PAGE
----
Cranes hoisted huge white bags with rice, lentils and dates from Jordan into tent camps on the Syrian side of a border berm–an unprecedented way of delivering U.N. aid to tens of thousands of displaced Syrians cut off from outside help for almost two months. Distribution was monitored by Jordanian army drones.
The number of Syrians stranded on the Jordanian border, awaiting entry, has grown from a few thousand to more than 75,000 over the past eight months, according to U.N. figures. Relief over getting badly needed aid to the Ruqban and Hadalat camps was muted by concern over deteriorating conditions there. Some camp residents have dug holes for sleeping after selling flimsy shelters for scarce food and water. Clean water has become scarce. Aid agencies have said disease such as hepatitis and dysentery, malnutrition and dehydration are on the rise.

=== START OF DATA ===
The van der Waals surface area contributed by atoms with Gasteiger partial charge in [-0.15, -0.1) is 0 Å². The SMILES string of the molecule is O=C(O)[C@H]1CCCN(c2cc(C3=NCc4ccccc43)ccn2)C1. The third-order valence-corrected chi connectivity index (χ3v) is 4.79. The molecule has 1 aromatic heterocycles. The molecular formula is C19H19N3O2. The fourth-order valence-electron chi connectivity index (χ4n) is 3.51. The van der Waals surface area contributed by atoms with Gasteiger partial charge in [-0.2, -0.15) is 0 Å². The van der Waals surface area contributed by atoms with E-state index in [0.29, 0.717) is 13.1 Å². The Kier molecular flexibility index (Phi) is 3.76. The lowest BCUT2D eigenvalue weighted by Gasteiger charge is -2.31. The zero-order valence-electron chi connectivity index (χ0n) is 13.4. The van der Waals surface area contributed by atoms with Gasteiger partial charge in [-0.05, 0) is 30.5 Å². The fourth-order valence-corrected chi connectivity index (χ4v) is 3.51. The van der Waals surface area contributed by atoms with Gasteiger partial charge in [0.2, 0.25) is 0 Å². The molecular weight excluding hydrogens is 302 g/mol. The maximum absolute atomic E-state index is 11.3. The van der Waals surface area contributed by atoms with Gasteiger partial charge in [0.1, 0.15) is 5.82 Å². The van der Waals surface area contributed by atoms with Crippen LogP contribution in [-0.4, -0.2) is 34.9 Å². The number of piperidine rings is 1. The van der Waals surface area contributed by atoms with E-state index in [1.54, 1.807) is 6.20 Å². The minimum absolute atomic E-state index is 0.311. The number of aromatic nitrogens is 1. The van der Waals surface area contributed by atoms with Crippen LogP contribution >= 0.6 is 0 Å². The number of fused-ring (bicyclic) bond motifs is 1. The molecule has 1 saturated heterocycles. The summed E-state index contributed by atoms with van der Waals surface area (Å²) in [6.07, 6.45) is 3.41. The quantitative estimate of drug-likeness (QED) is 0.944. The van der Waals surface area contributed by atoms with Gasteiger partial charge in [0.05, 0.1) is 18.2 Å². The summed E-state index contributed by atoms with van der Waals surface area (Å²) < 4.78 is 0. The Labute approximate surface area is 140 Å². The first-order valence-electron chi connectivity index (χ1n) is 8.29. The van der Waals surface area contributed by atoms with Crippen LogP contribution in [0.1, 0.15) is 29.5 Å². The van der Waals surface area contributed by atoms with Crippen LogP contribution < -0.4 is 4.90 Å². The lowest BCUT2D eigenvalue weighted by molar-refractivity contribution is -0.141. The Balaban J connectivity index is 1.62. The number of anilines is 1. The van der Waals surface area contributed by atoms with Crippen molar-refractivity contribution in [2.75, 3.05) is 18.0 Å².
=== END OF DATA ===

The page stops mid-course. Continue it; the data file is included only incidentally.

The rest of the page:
This week’s shipment of 650 metric tons of food and hygiene kits was a one-off–Jordan has said it would bar future deliveries from its soil on security grounds. On June 21, Jordan sealed the border for good after a cross-border suicide attack by the Islamic State group killed seven Jordanian border guards near the Ruqban camp. The closure also halted what until then had been regular aid deliveries from Jordan to the camps.
The international community is scrambling for alternatives, but no viable option has emerged. Sending supplies from war-ravaged Syria appears risky, while U.N. officials say aid dropped by planes could end up in the wrong hands.
“This should be a wake-up call for everyone,” Shaza Moghraby, a spokeswoman for the World Food Program in Jordan, said of the growing suffering at the berm. “The world has a moral obligation to do something about this.”
This entry was posted in Humanitarian Aid by Grant Montgomery.